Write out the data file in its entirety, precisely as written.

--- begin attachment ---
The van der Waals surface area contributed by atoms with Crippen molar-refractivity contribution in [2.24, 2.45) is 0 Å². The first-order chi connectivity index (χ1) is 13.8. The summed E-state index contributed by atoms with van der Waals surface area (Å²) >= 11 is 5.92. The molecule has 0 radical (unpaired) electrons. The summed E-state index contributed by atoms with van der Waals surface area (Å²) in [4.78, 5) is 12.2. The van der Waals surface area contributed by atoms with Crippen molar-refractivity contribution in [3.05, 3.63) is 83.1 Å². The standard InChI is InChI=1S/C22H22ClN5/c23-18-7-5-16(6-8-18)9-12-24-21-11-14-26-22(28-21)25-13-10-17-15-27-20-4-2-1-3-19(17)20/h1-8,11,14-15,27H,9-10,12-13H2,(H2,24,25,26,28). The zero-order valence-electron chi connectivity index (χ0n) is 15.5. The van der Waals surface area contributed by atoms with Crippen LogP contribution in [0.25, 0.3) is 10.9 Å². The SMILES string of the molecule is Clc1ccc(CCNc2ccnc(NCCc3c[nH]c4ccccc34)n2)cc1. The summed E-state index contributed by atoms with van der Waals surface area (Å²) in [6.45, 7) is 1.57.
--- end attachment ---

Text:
The van der Waals surface area contributed by atoms with Crippen molar-refractivity contribution in [2.24, 2.45) is 0 Å². The first-order chi connectivity index (χ1) is 13.8. The summed E-state index contributed by atoms with van der Waals surface area (Å²) >= 11 is 5.92. The molecule has 0 radical (unpaired) electrons. The summed E-state index contributed by atoms with van der Waals surface area (Å²) in [4.78, 5) is 12.2. The van der Waals surface area contributed by atoms with Crippen molar-refractivity contribution in [3.05, 3.63) is 83.1 Å². The standard InChI is InChI=1S/C22H22ClN5/c23-18-7-5-16(6-8-18)9-12-24-21-11-14-26-22(28-21)25-13-10-17-15-27-20-4-2-1-3-19(17)20/h1-8,11,14-15,27H,9-10,12-13H2,(H2,24,25,26,28). The zero-order valence-electron chi connectivity index (χ0n) is 15.5. The van der Waals surface area contributed by atoms with Crippen LogP contribution in [0.25, 0.3) is 10.9 Å². The SMILES string of the molecule is Clc1ccc(CCNc2ccnc(NCCc3c[nH]c4ccccc34)n2)cc1. The summed E-state index contributed by atoms with van der Waals surface area (Å²) in [6.45, 7) is 1.57.